ECRI Blog

To Reduce Malpractice Claims Improve Communication

Posted by Edward Nuber, Director of Marketing, ECRI on Feb 11, 2022

"Communication failures cost 1.5 times as much as claims without communication failures, and were more than twice as likely to result in a payout of more than $1 million," the Journal of Patient Safety study noted.

Roughly 20,000 malpractice claims are filed annually in the U.S. alone, and half of all physicians will be sued sometime during the course of a career. During the pandemic, lower numbers of claims were reported from some institutions, but others, such as those in aging services, continue to face this challenge without relief. And even with some reduction in occurrences, malpractice insurance rates continue to rise. Most importantly, claims are tied to patient care and safety, the metric most important to those who work tirelessly to provide care during what is now the third trying year of this pandemic.

Newly published information reveals ineffective and non-existent communication as significant threats to patient safety. You might ask, “How can communication be such a problem when we work closely together, huddle, and meet often?” It’s a oversimplified example, but we all remember the childhood game of “whisper down the lane,” where the original message never matched the message received by the last person in the line.” Communication can be incomplete, misinterpreted, or flat-out incorrect. The good news is, there are ways to improve communications and subsequently improve patient safety and reduce medical malpractice claims.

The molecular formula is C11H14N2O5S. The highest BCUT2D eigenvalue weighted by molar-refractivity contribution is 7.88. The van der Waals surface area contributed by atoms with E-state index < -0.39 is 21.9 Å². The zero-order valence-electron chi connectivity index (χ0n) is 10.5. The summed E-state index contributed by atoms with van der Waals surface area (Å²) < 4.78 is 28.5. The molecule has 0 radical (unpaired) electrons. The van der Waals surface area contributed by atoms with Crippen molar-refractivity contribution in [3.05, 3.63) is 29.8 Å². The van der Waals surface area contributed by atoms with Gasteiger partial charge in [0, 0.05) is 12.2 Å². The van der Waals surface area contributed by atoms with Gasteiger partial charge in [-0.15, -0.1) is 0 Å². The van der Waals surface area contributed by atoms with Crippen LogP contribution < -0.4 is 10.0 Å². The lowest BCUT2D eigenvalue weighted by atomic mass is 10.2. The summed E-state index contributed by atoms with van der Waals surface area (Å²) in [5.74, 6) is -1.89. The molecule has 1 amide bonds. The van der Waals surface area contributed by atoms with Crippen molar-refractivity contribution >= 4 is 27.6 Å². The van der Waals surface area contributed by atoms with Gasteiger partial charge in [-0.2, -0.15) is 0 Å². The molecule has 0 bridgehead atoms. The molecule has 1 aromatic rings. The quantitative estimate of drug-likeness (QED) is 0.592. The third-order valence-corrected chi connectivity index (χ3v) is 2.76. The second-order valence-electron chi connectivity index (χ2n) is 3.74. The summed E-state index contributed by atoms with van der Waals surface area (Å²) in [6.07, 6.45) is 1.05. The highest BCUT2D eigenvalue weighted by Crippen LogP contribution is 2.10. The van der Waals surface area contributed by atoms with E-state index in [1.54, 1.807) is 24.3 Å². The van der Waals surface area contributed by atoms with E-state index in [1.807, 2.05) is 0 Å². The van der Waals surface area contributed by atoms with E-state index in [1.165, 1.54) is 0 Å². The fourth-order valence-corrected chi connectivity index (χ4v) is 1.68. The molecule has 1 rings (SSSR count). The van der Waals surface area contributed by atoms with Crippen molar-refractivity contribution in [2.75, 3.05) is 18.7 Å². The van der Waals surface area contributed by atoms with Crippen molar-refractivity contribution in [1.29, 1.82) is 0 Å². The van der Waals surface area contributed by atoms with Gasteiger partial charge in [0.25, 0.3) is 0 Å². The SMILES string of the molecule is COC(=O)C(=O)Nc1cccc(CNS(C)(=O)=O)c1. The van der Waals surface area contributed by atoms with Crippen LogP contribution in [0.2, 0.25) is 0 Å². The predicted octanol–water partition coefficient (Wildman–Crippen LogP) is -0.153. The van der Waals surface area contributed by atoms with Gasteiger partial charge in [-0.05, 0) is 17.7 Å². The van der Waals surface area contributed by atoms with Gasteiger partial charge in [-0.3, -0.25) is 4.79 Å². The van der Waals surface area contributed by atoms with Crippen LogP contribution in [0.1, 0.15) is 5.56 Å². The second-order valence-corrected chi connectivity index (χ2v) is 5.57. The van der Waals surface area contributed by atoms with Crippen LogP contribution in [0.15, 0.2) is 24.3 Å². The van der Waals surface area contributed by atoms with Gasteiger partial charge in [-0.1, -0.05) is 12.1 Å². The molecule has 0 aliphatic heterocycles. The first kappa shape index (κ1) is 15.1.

Read More

Topics: Risk Management, Patient Safety, Aging/Continuum of Care, COVID-19, Aging Services, Clinical Excellence, ECRI, Value-based care, Leadership

Supply Chain Shortages Ranked Second Among Top 10 Risks Facing Healthcare Organizations

Posted by Edward Nuber, Director of Marketing, ECRI on Jan 28, 2022

ECRI’s Top 10 Health Technology Hazards for 2022 ranks supply chain shortages among the top three risks facing healthcare organizations. The ranking is for good reason: patient lives may be at risk if essential medical supplies and equipment are unavailable. This risk increases as global supply chain disruption continues to impact healthcare organizations. According to an October 2021 report on healthcare performance, at least 80 percent of hospitals reported supply shortages.